As we head towards the height of the festive season, Creative Director Roselind Wilson talks us through the redesign of a characterful Seventeenth-Century farmhouse. The perfect place in which to hunker down for Christmas, this much-loved family home in rural Suffolk showcases an elegant blend of contemporary elements alongside existing period features.
It was all about the period architecture of the house. Our clients, who have lived at the property for more than 40 years, wanted us to breathe new life into their home while respecting its character. The centuries-old beams formed the basis of almost every aspect of the redesign of this house.
Our brief was to create a cleaner and more contemporary look, while still retaining a relaxed and homely feel for the farmhouse. So this meant bringing in contemporary touches that would complement and enhance the original features.
It helped that we’d worked with these clients before on the redesign of their London home so we were familiar with their tastes and how they like to operate. This meant they trusted our judgement and we were able to nudge them towards braver, more quirky design decisions with some aspects of the house.
The key is to create interesting contrasts which are sympathetic to their historic surroundings. For example, in the kitchen, we introduced contemporary colour in the form of teal blue cabinetry and added extra texture and contrast with the half-height panelling painted in a soft, modern grey. The shaker style cabinetry gives a contemporary feel but is still very much following classic lines.
On the landing, we paired old and new by adding a bright fabric to the antique, barley twist chairs. The fabric has a modern, timeless feel and our clients absolutely love it. It works so well with the bright artworks on the gallery wall and the pop of extra colour in the form of the blue radiator.
There are a number of bespoke elements in our design which were also central to our blend of contemporary and classic pieces. In the TV room, we went for a comfortable and relaxed L-shaped sofa in a bobbly, bouclé fabric. Alongside that, we designed an oval, limed oak coffee. which together with the sofa, forms the more modern aspect of the room and provides an interesting contrast with the fireplace and beams.
Because the colour palette we chose is predominantly neutral, the textural elements in this house became really important. We kept the colours pale to complement the dark beams and then used texture to provide additional contrast and interest.
There’s an abundance of rattan in the interiors world right now, and we were lucky enough to have plenty of it in the house in the form of our clients’ gorgeous rattan bateau lit beds. We then added in more texture where we felt it was appropriate, such as the salmon pink bedspread and gloss crackled yellow lamps in one of the guest rooms.
In the sunroom, which the client uses as his study, we played with lots of different textures by using a caramel suede wallpaper, a desk clad in pale blue leather, and shelves with brass stud detailing. The bright green radiator picks up the colour in the artwork.
We also designed a bespoke Japanese-style bench which is one of our favourite elements in the house. The bamboo style fits in perfectly, and the rattan back gives a nod to the other rattan pieces in the house. Paired with two Japanese silk footstools, the bench creates a perfect little pocket of space.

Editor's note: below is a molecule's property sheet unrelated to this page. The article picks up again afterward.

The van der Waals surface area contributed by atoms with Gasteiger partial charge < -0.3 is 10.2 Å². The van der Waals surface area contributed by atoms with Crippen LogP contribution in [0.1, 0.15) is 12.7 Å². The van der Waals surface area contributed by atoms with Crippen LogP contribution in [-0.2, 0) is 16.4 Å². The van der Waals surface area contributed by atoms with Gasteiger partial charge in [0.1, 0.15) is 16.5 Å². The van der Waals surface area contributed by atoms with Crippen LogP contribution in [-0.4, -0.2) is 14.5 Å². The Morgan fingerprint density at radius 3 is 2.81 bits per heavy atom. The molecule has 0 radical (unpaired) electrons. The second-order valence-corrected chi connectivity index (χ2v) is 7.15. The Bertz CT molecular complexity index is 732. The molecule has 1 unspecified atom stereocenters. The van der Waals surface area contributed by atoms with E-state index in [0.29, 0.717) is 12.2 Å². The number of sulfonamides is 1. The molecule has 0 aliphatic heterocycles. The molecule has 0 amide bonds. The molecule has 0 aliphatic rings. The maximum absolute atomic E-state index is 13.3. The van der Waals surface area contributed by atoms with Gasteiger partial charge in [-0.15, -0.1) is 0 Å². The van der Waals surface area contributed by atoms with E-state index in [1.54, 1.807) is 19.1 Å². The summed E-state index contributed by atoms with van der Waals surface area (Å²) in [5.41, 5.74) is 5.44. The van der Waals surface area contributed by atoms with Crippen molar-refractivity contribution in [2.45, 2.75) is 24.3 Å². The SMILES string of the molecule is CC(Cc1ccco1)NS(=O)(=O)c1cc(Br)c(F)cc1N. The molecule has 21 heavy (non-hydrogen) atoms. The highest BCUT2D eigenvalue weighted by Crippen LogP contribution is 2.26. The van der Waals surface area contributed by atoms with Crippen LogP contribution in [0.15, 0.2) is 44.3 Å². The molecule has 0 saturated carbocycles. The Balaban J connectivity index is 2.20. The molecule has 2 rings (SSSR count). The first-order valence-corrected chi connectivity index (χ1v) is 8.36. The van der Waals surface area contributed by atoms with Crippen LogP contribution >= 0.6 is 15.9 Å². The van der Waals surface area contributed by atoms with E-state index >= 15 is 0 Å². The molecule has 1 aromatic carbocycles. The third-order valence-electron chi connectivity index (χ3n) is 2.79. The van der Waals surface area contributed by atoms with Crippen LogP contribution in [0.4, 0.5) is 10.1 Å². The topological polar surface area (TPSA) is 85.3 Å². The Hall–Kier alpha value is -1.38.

Artwork played a big part in connecting the different spaces within the farmhouse. Our clients already had an extensive and varied art collection
so we didn’t need to commission any new art. Our job was to reframe everything to make it look more characterful, and then decide where to hang the paintings. This was quite a challenge because everything is so wonky in this house because of its age. Most of the beams run at very unusual angles! But it all worked out so well – particularly with the gallery wall on the landing.
The main thing to remember when you’re putting modern artwork against older features is to balance it out by putting the odd classic piece into the mix. If you just scatter a classic architectural backdrop with abstract art it can look a bit contrived.
They were absolutely delighted. They keep sending us emails saying how much they adore the house! We’ve breathed new life into the home they’ve loved for years. They can live comfortably there now and just enjoy it because everything is exactly as they want it to be.
1) Lean into the contrast
Don’t be afraid to go for it with contrast by taking a contemporary piece and putting it against something old. In the case of our Suffolk farmhouse, we placed modern, floor-standing speakers on either side of the brick fireplace in the reception room. This juxtaposition between new and old works so well.
2) Choose your shapes carefully
When it comes to modern furniture in a period setting, don’t choose a scroll arm for your sofa, instead, go for a square-shaped arm. This will make the shapes in your space read differently against one another. In the TV room for this project, for example, we designed a squared-off sofa and a chunky, oval coffee table to create maximum contrast with the beams and the brickwork.
3) Use art to bridge the gap
Artwork can be used as a way to smooth out the contrast between old and new in a period property. If you’re creating a gallery wall, make sure you balance out modern and abstract artworks with a few, carefully-chosen classic pieces. This will create a connection and avoid it looking contrived.
Balancing old world charm with new world innovation doesn’t need to be daunting, let our expert team help you complete your home renovation project with confidence.
Photography by Richard Waite
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